September 23, 2019
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Story tips, concerns, questions?

By Brandon Brown
News Editor

CSUDH Art and Design Department students will host a series of events this month featuring social-awareness campaigns.
Working in five small groups, seniors enrolled in ART 447 with department Chair Michelle Bury, will be designing a series of advertisements for different mediums, such as animated GIFs, print and social media, among others.
The project, “Design for Social Change,” will feature themes, including technology addiction, tolerance, sexual assault, STD-prevention and abusive relationships.
“This project will allow students to become aware of social issues they’re interested in and follow a design from conception to execution,” Bury said. “They will also work with peers and, by presenting, will get direct feedback from their designs.”
Part of the project will also include each group hosting an on-campus event this month to share their campaigns with other Dominguez Hills students.
One of the groups, primarily focusing on sexual assault, partnered with university police and will feature mannequins, which represent victims feeling objectified and valueless.
“We’re raising awareness about sexual assault on campus and making people aware of the types so people know it,” said Maria Tellez, one of the group members.
The group also plans to pass out stickers and integrate their campaign with Snapchat and university police to provide students additional resources to combat the issue.
Another group focus will be society’s addiction to technology, featuring a display using design sketches, line work and a yellow brick road, to raise awareness of our obsession with devices and make us aware of what we’re missing out on when we’re plugged in.
“We want people to really enjoy the campus and the people around then, not just (be) tied to their phones,” said Christian Jimenez, a member of that group.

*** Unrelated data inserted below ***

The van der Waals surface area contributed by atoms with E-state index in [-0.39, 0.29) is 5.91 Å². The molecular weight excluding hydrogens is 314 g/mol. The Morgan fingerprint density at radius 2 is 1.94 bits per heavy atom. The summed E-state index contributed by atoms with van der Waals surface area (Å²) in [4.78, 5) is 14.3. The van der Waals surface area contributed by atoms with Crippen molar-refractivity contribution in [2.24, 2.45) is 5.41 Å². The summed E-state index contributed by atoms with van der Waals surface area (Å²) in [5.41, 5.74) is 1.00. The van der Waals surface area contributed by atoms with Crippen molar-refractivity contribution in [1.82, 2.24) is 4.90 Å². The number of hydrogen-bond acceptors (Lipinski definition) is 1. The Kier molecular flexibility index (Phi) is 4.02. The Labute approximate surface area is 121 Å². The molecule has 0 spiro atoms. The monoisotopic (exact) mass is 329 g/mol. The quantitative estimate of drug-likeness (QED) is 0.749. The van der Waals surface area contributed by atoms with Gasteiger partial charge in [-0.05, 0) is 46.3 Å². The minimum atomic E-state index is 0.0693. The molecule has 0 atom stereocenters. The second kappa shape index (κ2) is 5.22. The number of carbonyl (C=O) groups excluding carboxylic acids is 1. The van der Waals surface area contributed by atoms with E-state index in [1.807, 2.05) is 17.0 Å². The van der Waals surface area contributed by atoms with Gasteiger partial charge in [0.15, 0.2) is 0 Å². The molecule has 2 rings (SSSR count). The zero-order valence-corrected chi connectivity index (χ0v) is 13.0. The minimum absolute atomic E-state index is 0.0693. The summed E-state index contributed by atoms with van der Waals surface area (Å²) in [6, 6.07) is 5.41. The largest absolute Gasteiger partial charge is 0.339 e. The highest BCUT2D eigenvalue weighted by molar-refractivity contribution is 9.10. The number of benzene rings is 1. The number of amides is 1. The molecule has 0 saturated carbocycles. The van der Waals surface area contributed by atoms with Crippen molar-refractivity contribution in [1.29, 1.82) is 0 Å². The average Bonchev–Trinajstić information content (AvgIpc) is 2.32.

One of the other group’s aims is to raise awareness of tolerance, calling their project “No Labels.”
“We want to promote acceptance and tolerance on campus,” said Kiana Seva’aetasi, a member of the group. “We’re having people choose a stereotype that they’ve been called, and they’ll wear a label with that on it, showing that they don’t necessary live up to that stereotype.”
The fourth group will focus on abusive relationships in a campaign they call “No Love,” designed to raise awareness and to show students the difference between healthy and potentially dangerous relationships and where to go to get help and additional resources.
The fifth group will focus on STD-prevention in a presentation called “Swipe Safe.”
The Tinder-esque campaign will highlight the dangers of so called “hook-up apps” like Tinder and the underlying risks of unprotected sex.
The group will also partner with the student health center for its “Sex-O-Rama” event, which is aimed at stemming sexually transmitted diseases.
“We want to educate people on STDs, especially on campus,” said Vannica Svay, project member. “We want to make this a comfortable topic, not a taboo subject.”
The respective campaigns will be featured this month in front of the Loker Student Union and will be presented at Student Research Day next spring.

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